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A family's births have portended bay area sports championships

The births of Brian and Sandra Fasulo’s first two daughters, Gabriella, 5, on Brian’s lap, and Avery, 4, far right, came during memorable days for the Bucs and Lightning. Then came 2-week-old Grace, who was born just in time for the World Series.

MICHAEL C. WEIMAR | Times

The births of Brian and Sandra Fasulo’s first two daughters, Gabriella, 5, on Brian’s lap, and Avery, 4, far right, came during memorable days for the Bucs and Lightning. Then came 2-week-old Grace, who was born just in time for the World Series.

The first child came in 2003, the day before the Tampa Bay Buccaneers beat the Philadelphia Eagles en route to their first Super Bowl win. Brian Fasulo, the former host of WFLA's Daytime, became the proud father of Gabriella. The second child, Avery, arrived during the 2004 Stanley Cup Finals, which the Tampa Bay Lightning won. Afterward, people joked that the family's third child would come the year the Tampa Bay Rays went to the World Series.

"I would always say, tongue in cheek, "Looks like we're never going to have another baby,' " Fasulo said. "And I must have said that 1,000 times."

Fasulo, 39, owns a television production company, and his wife Sandy, 35, works for the Hillsborough State Attorney's Office. He grew up in New Jersey a Yankees fan. She grew up in Boston rooting for the Red Sox.

It was during spring training when a doctor looked at a sonogram and told the Fasulos that their third baby was due in October — World Series month.

The Fasulos had done their part. The rest was up to the Rays.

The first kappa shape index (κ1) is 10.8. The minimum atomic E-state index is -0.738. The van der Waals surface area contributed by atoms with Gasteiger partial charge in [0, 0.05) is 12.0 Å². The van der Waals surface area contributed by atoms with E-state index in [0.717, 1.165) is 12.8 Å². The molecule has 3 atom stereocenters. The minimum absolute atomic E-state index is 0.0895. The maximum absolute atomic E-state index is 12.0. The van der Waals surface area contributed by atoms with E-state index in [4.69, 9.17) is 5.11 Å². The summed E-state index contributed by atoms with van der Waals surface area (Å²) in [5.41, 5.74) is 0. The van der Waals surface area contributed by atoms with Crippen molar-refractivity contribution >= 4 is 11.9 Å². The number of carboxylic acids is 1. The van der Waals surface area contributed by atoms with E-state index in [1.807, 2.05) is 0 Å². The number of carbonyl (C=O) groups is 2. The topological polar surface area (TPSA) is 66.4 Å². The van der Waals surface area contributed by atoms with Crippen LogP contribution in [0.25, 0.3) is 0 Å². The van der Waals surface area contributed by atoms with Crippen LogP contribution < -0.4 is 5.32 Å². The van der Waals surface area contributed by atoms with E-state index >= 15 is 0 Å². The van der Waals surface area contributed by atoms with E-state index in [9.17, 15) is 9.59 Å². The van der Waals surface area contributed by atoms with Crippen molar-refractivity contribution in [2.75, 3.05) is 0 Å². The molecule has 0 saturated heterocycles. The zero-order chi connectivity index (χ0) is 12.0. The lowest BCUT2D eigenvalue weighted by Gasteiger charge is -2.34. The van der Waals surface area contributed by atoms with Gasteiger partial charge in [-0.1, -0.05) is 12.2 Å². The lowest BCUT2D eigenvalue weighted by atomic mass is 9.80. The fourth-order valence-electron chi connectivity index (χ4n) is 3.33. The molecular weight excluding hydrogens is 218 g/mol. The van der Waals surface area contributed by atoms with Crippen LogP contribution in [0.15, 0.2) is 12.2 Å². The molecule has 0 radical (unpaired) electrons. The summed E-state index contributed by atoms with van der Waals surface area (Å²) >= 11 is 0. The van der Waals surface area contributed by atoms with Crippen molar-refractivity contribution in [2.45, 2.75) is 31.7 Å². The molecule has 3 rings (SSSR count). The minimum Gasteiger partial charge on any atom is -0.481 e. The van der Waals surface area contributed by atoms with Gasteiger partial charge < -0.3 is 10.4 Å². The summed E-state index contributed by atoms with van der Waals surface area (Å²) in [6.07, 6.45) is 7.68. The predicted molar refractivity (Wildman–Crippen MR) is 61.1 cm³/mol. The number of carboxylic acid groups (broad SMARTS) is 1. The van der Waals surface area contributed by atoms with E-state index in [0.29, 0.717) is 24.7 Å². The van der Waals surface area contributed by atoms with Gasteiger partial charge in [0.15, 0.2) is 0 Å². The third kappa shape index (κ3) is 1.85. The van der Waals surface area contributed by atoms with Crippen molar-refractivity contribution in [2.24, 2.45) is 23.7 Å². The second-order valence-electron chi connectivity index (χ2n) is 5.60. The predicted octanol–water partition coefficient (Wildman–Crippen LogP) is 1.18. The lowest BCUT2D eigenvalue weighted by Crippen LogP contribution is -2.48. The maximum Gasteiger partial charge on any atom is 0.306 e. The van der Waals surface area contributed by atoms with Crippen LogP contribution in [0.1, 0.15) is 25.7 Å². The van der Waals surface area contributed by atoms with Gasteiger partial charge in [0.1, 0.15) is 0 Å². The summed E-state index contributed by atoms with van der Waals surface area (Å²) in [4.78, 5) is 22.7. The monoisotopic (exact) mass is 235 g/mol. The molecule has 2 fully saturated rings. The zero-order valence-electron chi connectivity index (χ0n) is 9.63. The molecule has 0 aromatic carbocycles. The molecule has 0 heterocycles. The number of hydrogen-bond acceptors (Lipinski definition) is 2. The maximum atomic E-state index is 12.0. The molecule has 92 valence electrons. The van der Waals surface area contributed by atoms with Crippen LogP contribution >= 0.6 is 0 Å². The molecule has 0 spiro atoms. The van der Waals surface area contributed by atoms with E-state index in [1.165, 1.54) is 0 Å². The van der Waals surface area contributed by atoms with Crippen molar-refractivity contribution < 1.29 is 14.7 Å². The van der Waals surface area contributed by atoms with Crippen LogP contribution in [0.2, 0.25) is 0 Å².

Brian Fasulo wasn't optimistic about the team's prospects.

But Sandy found herself in the hospital — needing an emergency caesarean section — on the morning of Game 1 of the American League Championship Series.

Out came Grace, the day the Rays lost Game 1 to the Red Sox. But the loss didn't diminish her reputation as a lucky charm.

When the Rays and Red Sox were locked in the fierce seventh game last week, one of Fasulo's friends sent him a text message.

"You better rub her head," the message said.

Fasulo shrugged it off.

"No seriously," the next text said. "Rub her head now."

So Fasulo reached his hand inside the crib and rubbed his little girl's head.

"Watch Aybar," he texted back.

At that moment, Willie Aybar was at bat for the Rays.

Smack. And the Rays are in their first World Series.

"We've got those championship kids of ours," Sandy Fasulo said.

Justin George can be reached at (813) 226-3368 or jgeorge@sptimes.com.

A family's births have portended bay area sports championships 10/22/08 [Last modified: Saturday, October 25, 2008 2:08pm]
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